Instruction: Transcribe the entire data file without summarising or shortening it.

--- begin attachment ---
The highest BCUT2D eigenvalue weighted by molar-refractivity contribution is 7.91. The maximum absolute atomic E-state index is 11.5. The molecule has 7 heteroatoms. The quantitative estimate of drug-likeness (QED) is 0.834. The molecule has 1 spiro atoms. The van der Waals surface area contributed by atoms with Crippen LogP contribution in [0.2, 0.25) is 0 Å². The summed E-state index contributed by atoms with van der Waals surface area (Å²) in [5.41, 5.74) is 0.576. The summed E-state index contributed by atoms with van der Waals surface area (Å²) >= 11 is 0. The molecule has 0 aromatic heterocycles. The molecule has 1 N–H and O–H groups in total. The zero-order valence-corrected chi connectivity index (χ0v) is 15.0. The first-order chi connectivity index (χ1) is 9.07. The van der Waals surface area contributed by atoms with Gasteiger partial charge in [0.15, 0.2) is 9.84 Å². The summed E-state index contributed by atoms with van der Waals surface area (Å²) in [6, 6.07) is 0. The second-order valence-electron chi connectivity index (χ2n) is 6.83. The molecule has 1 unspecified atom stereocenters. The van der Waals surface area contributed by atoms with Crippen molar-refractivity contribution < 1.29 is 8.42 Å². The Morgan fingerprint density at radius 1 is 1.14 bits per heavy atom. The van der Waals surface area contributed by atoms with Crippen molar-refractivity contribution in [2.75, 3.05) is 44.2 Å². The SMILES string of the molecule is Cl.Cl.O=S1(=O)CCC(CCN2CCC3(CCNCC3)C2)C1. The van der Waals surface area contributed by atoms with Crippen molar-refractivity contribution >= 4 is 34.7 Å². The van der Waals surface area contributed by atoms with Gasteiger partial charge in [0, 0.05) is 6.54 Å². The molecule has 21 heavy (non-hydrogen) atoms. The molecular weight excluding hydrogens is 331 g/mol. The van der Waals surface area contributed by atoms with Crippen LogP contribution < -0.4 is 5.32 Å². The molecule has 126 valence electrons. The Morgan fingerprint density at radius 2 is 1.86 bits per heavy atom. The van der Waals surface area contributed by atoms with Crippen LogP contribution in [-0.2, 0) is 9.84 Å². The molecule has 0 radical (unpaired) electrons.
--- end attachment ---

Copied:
The highest BCUT2D eigenvalue weighted by molar-refractivity contribution is 7.91. The maximum absolute atomic E-state index is 11.5. The molecule has 7 heteroatoms. The quantitative estimate of drug-likeness (QED) is 0.834. The molecule has 1 spiro atoms. The van der Waals surface area contributed by atoms with Crippen LogP contribution in [0.2, 0.25) is 0 Å². The summed E-state index contributed by atoms with van der Waals surface area (Å²) in [5.41, 5.74) is 0.576. The summed E-state index contributed by atoms with van der Waals surface area (Å²) >= 11 is 0. The molecule has 0 aromatic heterocycles. The molecule has 1 N–H and O–H groups in total. The zero-order valence-corrected chi connectivity index (χ0v) is 15.0. The first-order chi connectivity index (χ1) is 9.07. The van der Waals surface area contributed by atoms with Gasteiger partial charge in [0.15, 0.2) is 9.84 Å². The summed E-state index contributed by atoms with van der Waals surface area (Å²) in [6, 6.07) is 0. The second-order valence-electron chi connectivity index (χ2n) is 6.83. The molecule has 1 unspecified atom stereocenters. The van der Waals surface area contributed by atoms with Crippen molar-refractivity contribution < 1.29 is 8.42 Å². The Morgan fingerprint density at radius 1 is 1.14 bits per heavy atom. The van der Waals surface area contributed by atoms with Crippen molar-refractivity contribution in [2.75, 3.05) is 44.2 Å². The SMILES string of the molecule is Cl.Cl.O=S1(=O)CCC(CCN2CCC3(CCNCC3)C2)C1. The van der Waals surface area contributed by atoms with Crippen molar-refractivity contribution >= 4 is 34.7 Å². The van der Waals surface area contributed by atoms with Gasteiger partial charge in [0, 0.05) is 6.54 Å². The molecule has 21 heavy (non-hydrogen) atoms. The molecular weight excluding hydrogens is 331 g/mol. The van der Waals surface area contributed by atoms with Crippen LogP contribution < -0.4 is 5.32 Å². The molecule has 126 valence electrons. The Morgan fingerprint density at radius 2 is 1.86 bits per heavy atom. The van der Waals surface area contributed by atoms with Crippen LogP contribution in [-0.2, 0) is 9.84 Å². The molecule has 0 radical (unpaired) electrons.